J. Luan, " Submission ", oil, A3, $400. 'There is no option but wait and wait. How long?'

J. Luan, "Submission", oil, A3, $400. 'There is no option but wait and wait. How long?'

I am a refugee who has left offshore detention Island because of mental and physical illness and I came to Port Moresby. They are not supporting me adequately because I did not sign the resettlement in Papua New Guinea. I don’t like charity or begging of people to get financial support but I use my talent to survive in these harsh conditions. Art to me is like dancing with the brush, no need for a plan, just moving with what comes from deep within.
— http://therefugeeartproject.com/home/j-luan-an-artist-trapped-in-papua-new-guinea/

For the 130th man on Manus Island

On behalf of the 130th man on Manus Island, I present a second artwork of Mr Sha Sarwari. "Silent Conversation" is an installation of 1975 blank postcards. It was exhibited at Walker Street Gallery in Melbourne where it was awarded the national Home and Art prize. 

Hazara refugee Sha Sarwari with his floor-based installation Silent Conversation, featuring 1,975 blank postcards. Photograph: Michael Cranfield

Hazara refugee Sha Sarwari with his floor-based installation Silent Conversation, featuring 1,975 blank postcards. Photograph: Michael Cranfield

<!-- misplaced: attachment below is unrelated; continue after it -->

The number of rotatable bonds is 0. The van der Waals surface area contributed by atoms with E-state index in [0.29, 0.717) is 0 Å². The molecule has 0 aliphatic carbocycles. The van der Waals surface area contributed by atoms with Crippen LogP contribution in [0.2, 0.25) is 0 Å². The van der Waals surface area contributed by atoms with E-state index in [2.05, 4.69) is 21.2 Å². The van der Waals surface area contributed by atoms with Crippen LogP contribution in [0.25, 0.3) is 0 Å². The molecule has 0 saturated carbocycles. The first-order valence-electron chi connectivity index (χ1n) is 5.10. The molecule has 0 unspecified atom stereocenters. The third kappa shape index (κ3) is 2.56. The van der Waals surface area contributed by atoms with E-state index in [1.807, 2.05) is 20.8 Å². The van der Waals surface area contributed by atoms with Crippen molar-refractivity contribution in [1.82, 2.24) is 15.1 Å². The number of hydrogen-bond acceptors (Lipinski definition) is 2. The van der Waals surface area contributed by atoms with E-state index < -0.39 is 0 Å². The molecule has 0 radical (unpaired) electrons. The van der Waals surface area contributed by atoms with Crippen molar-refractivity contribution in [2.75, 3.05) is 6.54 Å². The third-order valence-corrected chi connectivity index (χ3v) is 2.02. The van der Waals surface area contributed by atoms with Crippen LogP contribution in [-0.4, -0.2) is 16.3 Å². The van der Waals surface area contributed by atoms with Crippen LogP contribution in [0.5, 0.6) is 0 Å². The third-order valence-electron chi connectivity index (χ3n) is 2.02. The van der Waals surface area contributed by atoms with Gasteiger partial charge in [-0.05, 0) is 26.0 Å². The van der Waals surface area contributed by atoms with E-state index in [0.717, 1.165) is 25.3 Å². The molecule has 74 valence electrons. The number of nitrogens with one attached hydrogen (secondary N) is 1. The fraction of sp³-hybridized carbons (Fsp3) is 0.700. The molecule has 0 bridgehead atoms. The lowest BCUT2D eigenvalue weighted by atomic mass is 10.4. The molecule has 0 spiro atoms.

In the course of developing the artwork Mr Sarwari reflected on the meaning of seeking asylum when he was told by another Australian that "we welcome refugees but they should stay in their home country and build their own country ... it should not always be an option to leave, to run away." Mr Sarwari's response is:

But I don’t call it ‘running away’. By leaving, I say no to war, no to killing, no to destruction.
I think violence and fighting and killing will get you nowhere. It will keep going and going, especially where I come from, where the basic infrastructure of life in terms of values and the fabric of society is broken.
If I was back home, let’s say, to stay as that person said, to protect my life, I would be killed or kill someone. To me, not doing that is a contribution towards peace.
By leaving the country, I think all refugees, they’re not only seeking peace and protection. They are contributing towards peace and freedom.
— https://www.theguardian.com/australia-news/2016/jul/14/sha-sarwari-australia-refugee-artists-blank-postcards-attitudes-asylum-seekers